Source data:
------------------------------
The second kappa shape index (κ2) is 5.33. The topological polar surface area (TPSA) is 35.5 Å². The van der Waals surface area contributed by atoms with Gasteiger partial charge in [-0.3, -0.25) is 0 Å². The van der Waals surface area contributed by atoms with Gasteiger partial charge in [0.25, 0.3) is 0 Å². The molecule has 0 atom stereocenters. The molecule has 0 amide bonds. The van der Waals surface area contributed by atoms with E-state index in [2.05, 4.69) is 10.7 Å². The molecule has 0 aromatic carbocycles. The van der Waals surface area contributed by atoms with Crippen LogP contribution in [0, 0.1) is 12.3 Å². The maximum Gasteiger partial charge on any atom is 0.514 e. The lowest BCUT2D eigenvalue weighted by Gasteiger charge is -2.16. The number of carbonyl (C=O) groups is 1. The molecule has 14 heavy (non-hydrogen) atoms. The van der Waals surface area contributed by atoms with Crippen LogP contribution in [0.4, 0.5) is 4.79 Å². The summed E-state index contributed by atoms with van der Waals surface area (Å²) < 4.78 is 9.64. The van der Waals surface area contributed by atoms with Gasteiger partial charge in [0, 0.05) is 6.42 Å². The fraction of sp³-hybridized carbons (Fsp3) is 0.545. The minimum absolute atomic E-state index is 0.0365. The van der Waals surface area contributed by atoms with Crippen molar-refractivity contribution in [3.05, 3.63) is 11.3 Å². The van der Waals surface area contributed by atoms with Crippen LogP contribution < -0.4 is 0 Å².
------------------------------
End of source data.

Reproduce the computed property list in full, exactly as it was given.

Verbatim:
The second kappa shape index (κ2) is 5.33. The topological polar surface area (TPSA) is 35.5 Å². The van der Waals surface area contributed by atoms with Gasteiger partial charge in [-0.3, -0.25) is 0 Å². The van der Waals surface area contributed by atoms with Gasteiger partial charge in [0.25, 0.3) is 0 Å². The molecule has 0 atom stereocenters. The molecule has 0 amide bonds. The van der Waals surface area contributed by atoms with E-state index in [2.05, 4.69) is 10.7 Å². The molecule has 0 aromatic carbocycles. The van der Waals surface area contributed by atoms with Crippen LogP contribution in [0, 0.1) is 12.3 Å². The maximum Gasteiger partial charge on any atom is 0.514 e. The lowest BCUT2D eigenvalue weighted by Gasteiger charge is -2.16. The number of carbonyl (C=O) groups is 1. The molecule has 14 heavy (non-hydrogen) atoms. The van der Waals surface area contributed by atoms with Crippen LogP contribution in [0.4, 0.5) is 4.79 Å². The summed E-state index contributed by atoms with van der Waals surface area (Å²) < 4.78 is 9.64. The van der Waals surface area contributed by atoms with Gasteiger partial charge in [0, 0.05) is 6.42 Å². The fraction of sp³-hybridized carbons (Fsp3) is 0.545. The minimum absolute atomic E-state index is 0.0365. The van der Waals surface area contributed by atoms with Crippen molar-refractivity contribution in [3.05, 3.63) is 11.3 Å². The van der Waals surface area contributed by atoms with Crippen LogP contribution < -0.4 is 0 Å².